‘They brought it on themselves’ Neighbours hit back at ‘foolish enterprise’ of yoga teacher and catering boss husband who face selling their £1.5m home after losing planning row (and rubbish ‘lies’ they were ‘exiled’ by local wine society)
- EXCLUSIVE: Emma and Terrence McGuiness face selling £1.5m Surrey home
Neighbours have said a wealthy couple who face selling their £1.5million mansion on a private estate after losing a bitter planning row brought the ordeal on themselves.
Yoga teacher Emma McGuinness, 41, and her catering boss husband Terence McGuinness, 45, lost a court case in August over controversial plans to tear down their home.
The couple wanted to replace the property in Oxshott, Surrey, with two smaller houses, going against their private estates’ ‘one-plot-one-house’ policy.
But they lost their case – meaning they can’t tear down the house – and now face selling their home to pay the £150,000 legal bill they racked up during the battle.
Unsympathetic neighbours said they ‘brought it on themselves in a foolish enterprise’ and called the couples actions ‘misguided’, but said it wasn’t ‘personal’.
During the bitter court batter, Mr McGuinness claimed he and his wife had been excluded from their local wine society after launching their plans to alter their three-bedroom property Birch Mead.
But other homeowners at The Ridgeway estate, in the Surrey village of Oxshott, allege the ‘wine society’ referenced by Mr McGuinness in court did not exist.
They claimed the so-called society was merely a local WhatsApp group in which mothers would ask if others were free for an evening tipple.
Yoga teacher Emma McGuinness, 41, (left) and her catering boss husband Terence, 45, (right) lost a court case in August after planning to tear down their £1.5million home. The couple wanted to replace the property with two smaller houses which went against their private estates’ ‘one-plot-one-house’ policy
Mrs McGuinness (pictured) was formerly a competitive figure skater, but has now carved out a successful career as a teacher of trendy Bikram ‘hot’ yoga
Residents at The Ridgeway, in the Surrey village of Oxshott, now allege the ‘wine society’ referenced by Mr McGuinness did not exist. Pictured: Birch Mead
The pair claimed that they had been ‘shunned and ostracised’ and frozen out of the local wine society by ‘nimby’ neighbours on their exclusive estate.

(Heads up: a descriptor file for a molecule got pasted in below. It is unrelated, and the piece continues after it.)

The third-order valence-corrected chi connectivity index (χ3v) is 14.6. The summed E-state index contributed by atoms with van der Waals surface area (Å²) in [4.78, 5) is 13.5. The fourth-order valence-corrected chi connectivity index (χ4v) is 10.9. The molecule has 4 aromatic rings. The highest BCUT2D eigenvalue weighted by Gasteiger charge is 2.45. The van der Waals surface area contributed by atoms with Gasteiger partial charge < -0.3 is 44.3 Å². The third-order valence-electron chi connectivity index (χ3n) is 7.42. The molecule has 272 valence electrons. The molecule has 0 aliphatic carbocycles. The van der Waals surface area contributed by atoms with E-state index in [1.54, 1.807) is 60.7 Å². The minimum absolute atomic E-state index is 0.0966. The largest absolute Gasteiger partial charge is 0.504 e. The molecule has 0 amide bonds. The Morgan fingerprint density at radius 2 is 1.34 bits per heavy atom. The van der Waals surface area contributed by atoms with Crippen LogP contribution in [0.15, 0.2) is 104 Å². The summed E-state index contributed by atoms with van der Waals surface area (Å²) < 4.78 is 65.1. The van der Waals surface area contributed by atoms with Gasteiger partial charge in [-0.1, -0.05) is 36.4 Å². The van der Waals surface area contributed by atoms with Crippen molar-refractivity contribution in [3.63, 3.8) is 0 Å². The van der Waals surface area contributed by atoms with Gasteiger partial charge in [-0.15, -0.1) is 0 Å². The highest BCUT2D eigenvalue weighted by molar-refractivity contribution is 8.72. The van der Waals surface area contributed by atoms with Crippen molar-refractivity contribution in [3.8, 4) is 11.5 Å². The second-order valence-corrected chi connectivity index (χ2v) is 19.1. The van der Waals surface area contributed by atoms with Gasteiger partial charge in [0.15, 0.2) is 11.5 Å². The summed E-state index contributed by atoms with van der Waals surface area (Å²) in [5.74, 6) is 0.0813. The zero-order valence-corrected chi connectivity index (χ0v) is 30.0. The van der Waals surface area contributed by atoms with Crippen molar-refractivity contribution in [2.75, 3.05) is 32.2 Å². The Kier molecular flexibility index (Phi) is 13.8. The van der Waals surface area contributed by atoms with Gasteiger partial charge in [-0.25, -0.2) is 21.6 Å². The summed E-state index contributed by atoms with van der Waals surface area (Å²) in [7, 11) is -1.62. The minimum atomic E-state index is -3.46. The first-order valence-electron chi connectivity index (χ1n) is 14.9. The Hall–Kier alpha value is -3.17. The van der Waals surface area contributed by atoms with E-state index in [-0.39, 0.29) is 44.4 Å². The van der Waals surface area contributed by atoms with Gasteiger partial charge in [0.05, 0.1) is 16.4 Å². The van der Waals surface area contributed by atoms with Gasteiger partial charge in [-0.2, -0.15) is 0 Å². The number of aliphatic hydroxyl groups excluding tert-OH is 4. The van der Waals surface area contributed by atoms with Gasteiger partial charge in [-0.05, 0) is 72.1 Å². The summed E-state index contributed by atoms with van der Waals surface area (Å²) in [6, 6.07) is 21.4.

But one baffled resident told MailOnline they were confused over Mr McGuinness’ claims they had been banished from a wine society over the row.
She said: ‘I have to say, I don’t know this “wine society” mentioned in the articles.’
Another woman living on the estate agreed with this, saying that ‘there was no wine society’ and the estate ‘never had any picnics’.
She said: ‘If it’s the case that they want to sell the house, its market value is more than £1.3million. That’s a lot of money.
READ MORE: Yoga teacher and her catering boss husband who were ‘exiled from local wine society and picnics’ lose court battle with wealthy neighbours over plans to knock down their £1.5m house and build two new homes
‘If they couldn’t afford the court costs, then, A: why did they challenge the agreement they signed when they moved here – as we all did – and, B: how were they going to tear down their house and build two new ones?
‘I don’t know anyone that has shunned them. They were here having drinks for the Coronation with everybody, and also for the Jubilee.’
One resident did mention that another homeowner with a ‘1.5 plot share’ had built two homes on their plot, but that this was accepted due to their larger land plot.
The woman also dismissed claims that the McGuinness’s home was ‘sprawling’.
She said: ‘It’s not as if their house is enormous. It’s just a three-bedroom house.
‘We all pay for the upkeep of our road. It’s a private road and we all pay a subscription.
‘We are not all rich… Some more than others.’
The long-term resident added that she and other neighbours had contributed to the costs of the court case between the residents’ company that owns the private roads accessing the estate – Ridgeway (Oxshott) Management Ltd (ROML) – and the McGuinness family.